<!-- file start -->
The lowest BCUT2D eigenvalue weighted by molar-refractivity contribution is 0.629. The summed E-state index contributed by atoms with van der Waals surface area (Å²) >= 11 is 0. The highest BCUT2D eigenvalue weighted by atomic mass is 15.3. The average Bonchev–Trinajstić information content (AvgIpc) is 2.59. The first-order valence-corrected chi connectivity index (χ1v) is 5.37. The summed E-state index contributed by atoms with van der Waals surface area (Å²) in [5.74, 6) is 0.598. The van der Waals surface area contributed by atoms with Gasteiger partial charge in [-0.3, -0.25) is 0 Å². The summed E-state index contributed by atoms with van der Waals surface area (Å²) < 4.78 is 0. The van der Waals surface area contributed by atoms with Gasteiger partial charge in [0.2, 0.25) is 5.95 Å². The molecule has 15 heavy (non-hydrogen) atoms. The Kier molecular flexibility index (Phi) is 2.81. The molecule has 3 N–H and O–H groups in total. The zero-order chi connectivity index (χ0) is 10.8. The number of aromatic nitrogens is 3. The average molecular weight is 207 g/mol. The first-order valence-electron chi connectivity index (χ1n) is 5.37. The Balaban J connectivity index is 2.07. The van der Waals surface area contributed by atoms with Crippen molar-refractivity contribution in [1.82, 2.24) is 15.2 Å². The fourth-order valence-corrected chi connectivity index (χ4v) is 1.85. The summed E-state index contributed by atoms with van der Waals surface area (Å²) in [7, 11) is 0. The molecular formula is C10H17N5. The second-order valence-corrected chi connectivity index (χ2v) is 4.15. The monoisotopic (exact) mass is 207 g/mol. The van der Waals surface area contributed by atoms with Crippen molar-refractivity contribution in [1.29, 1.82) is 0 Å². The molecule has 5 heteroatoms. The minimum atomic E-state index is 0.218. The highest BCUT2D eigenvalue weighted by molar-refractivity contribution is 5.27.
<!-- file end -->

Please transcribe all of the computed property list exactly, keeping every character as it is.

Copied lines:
The lowest BCUT2D eigenvalue weighted by molar-refractivity contribution is 0.629. The summed E-state index contributed by atoms with van der Waals surface area (Å²) >= 11 is 0. The highest BCUT2D eigenvalue weighted by atomic mass is 15.3. The average Bonchev–Trinajstić information content (AvgIpc) is 2.59. The first-order valence-corrected chi connectivity index (χ1v) is 5.37. The summed E-state index contributed by atoms with van der Waals surface area (Å²) in [5.74, 6) is 0.598. The van der Waals surface area contributed by atoms with Gasteiger partial charge in [-0.3, -0.25) is 0 Å². The summed E-state index contributed by atoms with van der Waals surface area (Å²) < 4.78 is 0. The van der Waals surface area contributed by atoms with Gasteiger partial charge in [0.2, 0.25) is 5.95 Å². The molecule has 15 heavy (non-hydrogen) atoms. The Kier molecular flexibility index (Phi) is 2.81. The molecule has 3 N–H and O–H groups in total. The zero-order chi connectivity index (χ0) is 10.8. The number of aromatic nitrogens is 3. The average molecular weight is 207 g/mol. The first-order valence-electron chi connectivity index (χ1n) is 5.37. The Balaban J connectivity index is 2.07. The van der Waals surface area contributed by atoms with Crippen molar-refractivity contribution in [1.82, 2.24) is 15.2 Å². The fourth-order valence-corrected chi connectivity index (χ4v) is 1.85. The summed E-state index contributed by atoms with van der Waals surface area (Å²) in [7, 11) is 0. The molecular formula is C10H17N5. The second-order valence-corrected chi connectivity index (χ2v) is 4.15. The monoisotopic (exact) mass is 207 g/mol. The van der Waals surface area contributed by atoms with Crippen molar-refractivity contribution in [1.29, 1.82) is 0 Å². The molecule has 5 heteroatoms. The minimum atomic E-state index is 0.218. The highest BCUT2D eigenvalue weighted by molar-refractivity contribution is 5.27.